Sydney ophthalmologist, Associate Professor Chandra Bala, has successfully performed the first corneal transplantation of its kind in the world, signalling a major breakthrough for eye surgeons.
A/Prof. Chandra Bala is a Director of Surgery at PersonalEYES, a network of corrective eye surgery clinics across new South Wales and Canberra.
In a clinical trial on five patients at Macquarie University, where he is a senior clinical lecturer, Dr. Bala has pioneered the use of a key-hole shaped corneal punch – in place of the circular tube – to perform corneal transplantation procedures. The surgery – funded by PersonalEYES – successfully restored vision to four Australian patients.
A/Prof. Bala is gaining international attention for his revised design of the corneal punch – which could change a device that has remained unchanged for more than 30 years.
“The old grafting technique was difficult, as the 20-50-micron tissue around the cornea is so fragile that touching it will destroy it. As a result, the vast majority of cornea specialists don’t perform the surgery, despite the superior outcome for the patient,” explained A/Prof. Bala.
“However, we’ve designed a device that has made an otherwise complex procedure quite simple. The key hole-shaped punch is a very fine instrument that can only transfer thin amounts of tissue at a time, with a tail to control it. The concept behind it is that you only replace what you need.”
He said the innovation is ground-breaking, as well as cost-effective, which means any surgeon globally can implement the procedure at no extra expense.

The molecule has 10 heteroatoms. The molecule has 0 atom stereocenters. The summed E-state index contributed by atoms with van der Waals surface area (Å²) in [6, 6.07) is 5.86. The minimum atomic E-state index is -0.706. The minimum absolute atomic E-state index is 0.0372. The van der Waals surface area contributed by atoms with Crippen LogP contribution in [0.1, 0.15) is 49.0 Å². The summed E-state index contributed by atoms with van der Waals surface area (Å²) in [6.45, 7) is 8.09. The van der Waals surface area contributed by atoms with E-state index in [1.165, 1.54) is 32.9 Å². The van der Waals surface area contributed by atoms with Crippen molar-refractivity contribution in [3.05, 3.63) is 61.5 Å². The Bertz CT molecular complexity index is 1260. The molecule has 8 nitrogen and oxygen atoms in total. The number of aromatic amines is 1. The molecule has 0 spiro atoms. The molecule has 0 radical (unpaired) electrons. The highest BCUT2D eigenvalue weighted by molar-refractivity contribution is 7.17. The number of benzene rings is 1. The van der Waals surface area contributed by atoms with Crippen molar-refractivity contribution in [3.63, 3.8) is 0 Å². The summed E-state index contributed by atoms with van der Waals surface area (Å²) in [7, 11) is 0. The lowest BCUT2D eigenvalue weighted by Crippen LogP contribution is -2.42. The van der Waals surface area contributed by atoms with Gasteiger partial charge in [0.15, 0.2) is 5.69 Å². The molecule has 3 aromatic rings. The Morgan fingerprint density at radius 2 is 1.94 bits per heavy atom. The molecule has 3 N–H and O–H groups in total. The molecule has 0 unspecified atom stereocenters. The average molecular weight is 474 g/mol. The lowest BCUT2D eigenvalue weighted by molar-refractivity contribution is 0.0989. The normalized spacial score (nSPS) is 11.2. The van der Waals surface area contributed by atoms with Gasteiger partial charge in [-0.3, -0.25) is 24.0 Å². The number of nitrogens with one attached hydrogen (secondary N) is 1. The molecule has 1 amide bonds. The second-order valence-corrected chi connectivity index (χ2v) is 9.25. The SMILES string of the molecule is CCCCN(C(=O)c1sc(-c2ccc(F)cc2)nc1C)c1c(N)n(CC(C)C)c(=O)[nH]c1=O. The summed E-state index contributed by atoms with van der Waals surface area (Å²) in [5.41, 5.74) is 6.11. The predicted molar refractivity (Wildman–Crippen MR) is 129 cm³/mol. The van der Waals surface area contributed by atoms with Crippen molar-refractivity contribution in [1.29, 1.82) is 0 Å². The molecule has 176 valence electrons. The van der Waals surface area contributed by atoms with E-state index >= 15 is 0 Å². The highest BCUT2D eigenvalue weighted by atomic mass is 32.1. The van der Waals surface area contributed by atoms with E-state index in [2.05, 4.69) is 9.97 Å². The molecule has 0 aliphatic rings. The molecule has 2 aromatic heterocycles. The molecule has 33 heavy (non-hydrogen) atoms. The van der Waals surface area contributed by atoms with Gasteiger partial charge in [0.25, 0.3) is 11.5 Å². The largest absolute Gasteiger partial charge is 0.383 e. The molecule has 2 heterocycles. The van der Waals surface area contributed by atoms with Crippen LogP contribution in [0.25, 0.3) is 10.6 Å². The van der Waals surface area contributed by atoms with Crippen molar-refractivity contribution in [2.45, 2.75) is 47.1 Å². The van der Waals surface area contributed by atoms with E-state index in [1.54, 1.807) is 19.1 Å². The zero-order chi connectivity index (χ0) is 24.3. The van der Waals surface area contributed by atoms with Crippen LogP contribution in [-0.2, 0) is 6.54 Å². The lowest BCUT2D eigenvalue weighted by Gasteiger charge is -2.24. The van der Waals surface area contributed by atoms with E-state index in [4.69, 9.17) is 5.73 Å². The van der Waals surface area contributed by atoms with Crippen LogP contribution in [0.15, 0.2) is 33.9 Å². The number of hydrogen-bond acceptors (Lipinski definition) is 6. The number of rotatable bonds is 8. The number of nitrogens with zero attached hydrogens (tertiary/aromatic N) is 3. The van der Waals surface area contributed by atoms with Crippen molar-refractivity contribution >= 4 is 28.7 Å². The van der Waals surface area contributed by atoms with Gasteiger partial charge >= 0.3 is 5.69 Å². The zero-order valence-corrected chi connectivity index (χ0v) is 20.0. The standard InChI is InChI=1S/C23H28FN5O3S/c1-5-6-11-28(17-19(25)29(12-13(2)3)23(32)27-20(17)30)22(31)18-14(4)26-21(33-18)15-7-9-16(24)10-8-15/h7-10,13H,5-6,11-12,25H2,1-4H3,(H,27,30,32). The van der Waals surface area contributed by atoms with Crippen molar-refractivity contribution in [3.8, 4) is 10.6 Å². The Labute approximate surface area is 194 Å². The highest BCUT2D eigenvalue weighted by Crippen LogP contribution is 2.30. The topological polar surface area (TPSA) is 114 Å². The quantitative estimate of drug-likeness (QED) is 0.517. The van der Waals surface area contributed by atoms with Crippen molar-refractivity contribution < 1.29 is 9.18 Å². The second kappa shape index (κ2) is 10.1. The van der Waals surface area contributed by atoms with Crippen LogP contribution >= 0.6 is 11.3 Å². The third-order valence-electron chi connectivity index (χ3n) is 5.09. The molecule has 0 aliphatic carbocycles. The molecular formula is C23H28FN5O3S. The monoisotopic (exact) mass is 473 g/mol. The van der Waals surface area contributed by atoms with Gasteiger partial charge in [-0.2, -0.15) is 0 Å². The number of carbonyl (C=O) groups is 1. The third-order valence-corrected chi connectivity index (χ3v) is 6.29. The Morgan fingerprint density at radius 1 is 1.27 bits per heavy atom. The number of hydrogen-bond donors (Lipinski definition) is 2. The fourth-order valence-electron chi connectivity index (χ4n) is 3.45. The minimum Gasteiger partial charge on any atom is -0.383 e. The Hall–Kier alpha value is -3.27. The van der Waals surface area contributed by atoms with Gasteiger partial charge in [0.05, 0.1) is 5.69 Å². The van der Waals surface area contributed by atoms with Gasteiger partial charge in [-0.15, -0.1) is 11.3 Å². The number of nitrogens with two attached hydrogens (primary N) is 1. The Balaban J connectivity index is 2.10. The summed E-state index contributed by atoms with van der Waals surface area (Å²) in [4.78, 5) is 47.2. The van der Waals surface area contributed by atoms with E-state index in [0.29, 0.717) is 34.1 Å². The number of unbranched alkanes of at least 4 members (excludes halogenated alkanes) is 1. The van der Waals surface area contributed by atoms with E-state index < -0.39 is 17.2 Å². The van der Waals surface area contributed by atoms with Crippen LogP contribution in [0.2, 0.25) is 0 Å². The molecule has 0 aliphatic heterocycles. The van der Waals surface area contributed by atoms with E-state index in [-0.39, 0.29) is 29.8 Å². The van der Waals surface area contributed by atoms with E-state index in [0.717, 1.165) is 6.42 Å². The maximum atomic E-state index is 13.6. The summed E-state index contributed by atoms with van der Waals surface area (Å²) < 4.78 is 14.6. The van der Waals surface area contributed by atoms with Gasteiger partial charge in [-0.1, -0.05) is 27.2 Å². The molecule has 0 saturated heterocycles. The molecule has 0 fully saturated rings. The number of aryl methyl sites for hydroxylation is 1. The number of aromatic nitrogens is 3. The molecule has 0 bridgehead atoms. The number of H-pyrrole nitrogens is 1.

“Our innovation has changed the way we think about this surgery. It brings control and certainty to the surgeon that they can successfully perform a procedure to restore vision to people who could not see.”
For Sydney woman Bev Carlyon, 66, life took a sudden turn when she lost vision in her left eye after getting off a flight from the United States five and a half years ago. Ms. Carylon had undetected pressure inside her left eye, leaving her with a condition called glaucoma, in which the nerve connecting the eye to the brain is damaged.
After a number of procedures – and the insertion of a Baerveldt Tube to manage the pressure in her eye – Ms. Carlyon’s left cornea died. She has since undergone four corneal grafts, but each time her vision would only be partially restored, before she would lose her sight in the eye completely. She had been blind in her left eye for three months when she was referred to Professor Bala in May, to undergo surgery for corneal transplantation.
“I wore reading glasses and had regular check-ups with my optometrist before I lost my vision. Unbeknown to me, I was experiencing large eye-pressure spikes in my left eye and had no symptoms until I lost my sight. I had my first graft in 2016, but each graft only lasted a matter of months before I lost my vision again.”
Ms. Carlyon said until A/Prof. Bala performed his surgery – which she described as “life-changing” – she had forgotten how different it was to view the world through both eyes.
“I wasn’t sure if the surgery would work 100 per cent, but the choices I had left if I didn’t try were just not palatable to me. This surgery was much easier and less invasive than the old technique, and now I’ve got the best sight I’ve had in almost six years – and can also drive!
“The professional and optimistic approach of my ophthalmic team kept up my spirits, and I cannot thank Dr. Bala enough for never giving up on me, despite the challenges my eye presented to him.”
For the humble doctor, this new approach to corneal transplantation is all about benefiting patients. When asked if this has been the greatest achievement of his career, A/Prof. Bala replied: “It has been the simplest achievement.”
PersonalEYES (personaleyes.com.au) invests more than $300,000 into research projects annually.